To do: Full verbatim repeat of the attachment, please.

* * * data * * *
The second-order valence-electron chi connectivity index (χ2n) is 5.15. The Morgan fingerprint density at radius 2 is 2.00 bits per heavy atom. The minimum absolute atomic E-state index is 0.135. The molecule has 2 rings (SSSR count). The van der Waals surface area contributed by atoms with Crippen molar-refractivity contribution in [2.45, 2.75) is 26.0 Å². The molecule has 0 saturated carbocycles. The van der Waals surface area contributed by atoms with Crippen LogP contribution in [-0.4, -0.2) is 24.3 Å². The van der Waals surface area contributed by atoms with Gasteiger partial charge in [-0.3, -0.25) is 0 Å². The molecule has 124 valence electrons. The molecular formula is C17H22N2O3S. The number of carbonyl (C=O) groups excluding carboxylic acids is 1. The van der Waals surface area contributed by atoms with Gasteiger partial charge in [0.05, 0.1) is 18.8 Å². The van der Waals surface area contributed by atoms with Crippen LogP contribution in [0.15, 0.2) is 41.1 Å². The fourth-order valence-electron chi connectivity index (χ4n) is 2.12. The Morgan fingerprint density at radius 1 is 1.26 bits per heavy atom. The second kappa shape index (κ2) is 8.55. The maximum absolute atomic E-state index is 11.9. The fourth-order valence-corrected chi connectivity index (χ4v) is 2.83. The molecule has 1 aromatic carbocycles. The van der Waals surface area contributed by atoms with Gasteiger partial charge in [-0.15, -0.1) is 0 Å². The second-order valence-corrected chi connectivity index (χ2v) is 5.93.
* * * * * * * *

The second-order valence-electron chi connectivity index (χ2n) is 5.15. The Morgan fingerprint density at radius 2 is 2.00 bits per heavy atom. The minimum absolute atomic E-state index is 0.135. The molecule has 2 rings (SSSR count). The van der Waals surface area contributed by atoms with Crippen molar-refractivity contribution in [2.45, 2.75) is 26.0 Å². The molecule has 0 saturated carbocycles. The van der Waals surface area contributed by atoms with Crippen LogP contribution in [-0.4, -0.2) is 24.3 Å². The van der Waals surface area contributed by atoms with Gasteiger partial charge in [-0.3, -0.25) is 0 Å². The molecule has 124 valence electrons. The molecular formula is C17H22N2O3S. The number of carbonyl (C=O) groups excluding carboxylic acids is 1. The van der Waals surface area contributed by atoms with Gasteiger partial charge in [0.05, 0.1) is 18.8 Å². The van der Waals surface area contributed by atoms with Crippen LogP contribution in [0.15, 0.2) is 41.1 Å². The fourth-order valence-electron chi connectivity index (χ4n) is 2.12. The Morgan fingerprint density at radius 1 is 1.26 bits per heavy atom. The second kappa shape index (κ2) is 8.55. The maximum absolute atomic E-state index is 11.9. The fourth-order valence-corrected chi connectivity index (χ4v) is 2.83. The molecule has 1 aromatic carbocycles. The van der Waals surface area contributed by atoms with Gasteiger partial charge in [-0.15, -0.1) is 0 Å². The second-order valence-corrected chi connectivity index (χ2v) is 5.93.